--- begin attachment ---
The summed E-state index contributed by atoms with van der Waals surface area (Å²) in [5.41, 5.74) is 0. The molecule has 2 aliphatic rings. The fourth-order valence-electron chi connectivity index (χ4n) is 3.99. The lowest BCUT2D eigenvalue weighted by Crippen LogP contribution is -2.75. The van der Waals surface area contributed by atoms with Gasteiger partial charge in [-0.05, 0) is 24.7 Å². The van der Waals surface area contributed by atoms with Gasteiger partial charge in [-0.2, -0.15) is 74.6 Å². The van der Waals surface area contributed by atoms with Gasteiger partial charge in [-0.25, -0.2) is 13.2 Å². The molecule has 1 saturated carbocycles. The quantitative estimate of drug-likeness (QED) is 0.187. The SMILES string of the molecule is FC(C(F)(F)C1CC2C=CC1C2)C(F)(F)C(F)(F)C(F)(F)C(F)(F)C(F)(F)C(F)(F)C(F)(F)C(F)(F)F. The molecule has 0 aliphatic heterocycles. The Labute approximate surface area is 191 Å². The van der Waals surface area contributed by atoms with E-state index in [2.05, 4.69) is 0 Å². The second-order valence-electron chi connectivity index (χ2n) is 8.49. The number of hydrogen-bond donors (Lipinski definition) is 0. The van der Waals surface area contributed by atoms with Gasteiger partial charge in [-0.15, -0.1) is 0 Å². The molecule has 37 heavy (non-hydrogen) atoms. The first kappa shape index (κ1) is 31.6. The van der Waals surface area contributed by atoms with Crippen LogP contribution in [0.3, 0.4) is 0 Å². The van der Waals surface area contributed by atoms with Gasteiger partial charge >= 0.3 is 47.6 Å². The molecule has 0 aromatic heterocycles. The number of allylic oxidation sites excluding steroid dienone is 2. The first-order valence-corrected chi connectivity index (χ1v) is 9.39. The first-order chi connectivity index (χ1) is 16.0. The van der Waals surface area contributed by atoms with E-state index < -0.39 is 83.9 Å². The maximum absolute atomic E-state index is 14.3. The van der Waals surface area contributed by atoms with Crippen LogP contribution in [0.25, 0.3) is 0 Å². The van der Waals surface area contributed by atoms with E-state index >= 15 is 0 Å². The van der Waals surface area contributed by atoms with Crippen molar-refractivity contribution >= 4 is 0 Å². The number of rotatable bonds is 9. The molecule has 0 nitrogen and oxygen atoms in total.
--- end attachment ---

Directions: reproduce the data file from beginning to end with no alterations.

The summed E-state index contributed by atoms with van der Waals surface area (Å²) in [5.41, 5.74) is 0. The molecule has 2 aliphatic rings. The fourth-order valence-electron chi connectivity index (χ4n) is 3.99. The lowest BCUT2D eigenvalue weighted by Crippen LogP contribution is -2.75. The van der Waals surface area contributed by atoms with Gasteiger partial charge in [-0.05, 0) is 24.7 Å². The van der Waals surface area contributed by atoms with Gasteiger partial charge in [-0.2, -0.15) is 74.6 Å². The van der Waals surface area contributed by atoms with Gasteiger partial charge in [-0.25, -0.2) is 13.2 Å². The molecule has 1 saturated carbocycles. The quantitative estimate of drug-likeness (QED) is 0.187. The SMILES string of the molecule is FC(C(F)(F)C1CC2C=CC1C2)C(F)(F)C(F)(F)C(F)(F)C(F)(F)C(F)(F)C(F)(F)C(F)(F)C(F)(F)F. The molecule has 0 aliphatic heterocycles. The Labute approximate surface area is 191 Å². The van der Waals surface area contributed by atoms with E-state index in [2.05, 4.69) is 0 Å². The second-order valence-electron chi connectivity index (χ2n) is 8.49. The number of hydrogen-bond donors (Lipinski definition) is 0. The van der Waals surface area contributed by atoms with Gasteiger partial charge in [-0.15, -0.1) is 0 Å². The molecule has 37 heavy (non-hydrogen) atoms. The first kappa shape index (κ1) is 31.6. The van der Waals surface area contributed by atoms with Crippen LogP contribution in [0.3, 0.4) is 0 Å². The van der Waals surface area contributed by atoms with Gasteiger partial charge >= 0.3 is 47.6 Å². The molecule has 0 aromatic heterocycles. The number of allylic oxidation sites excluding steroid dienone is 2. The first-order valence-corrected chi connectivity index (χ1v) is 9.39. The first-order chi connectivity index (χ1) is 16.0. The van der Waals surface area contributed by atoms with E-state index < -0.39 is 83.9 Å². The maximum absolute atomic E-state index is 14.3. The van der Waals surface area contributed by atoms with Crippen LogP contribution in [0.25, 0.3) is 0 Å². The van der Waals surface area contributed by atoms with E-state index >= 15 is 0 Å². The van der Waals surface area contributed by atoms with Crippen molar-refractivity contribution >= 4 is 0 Å². The number of rotatable bonds is 9. The molecule has 0 nitrogen and oxygen atoms in total.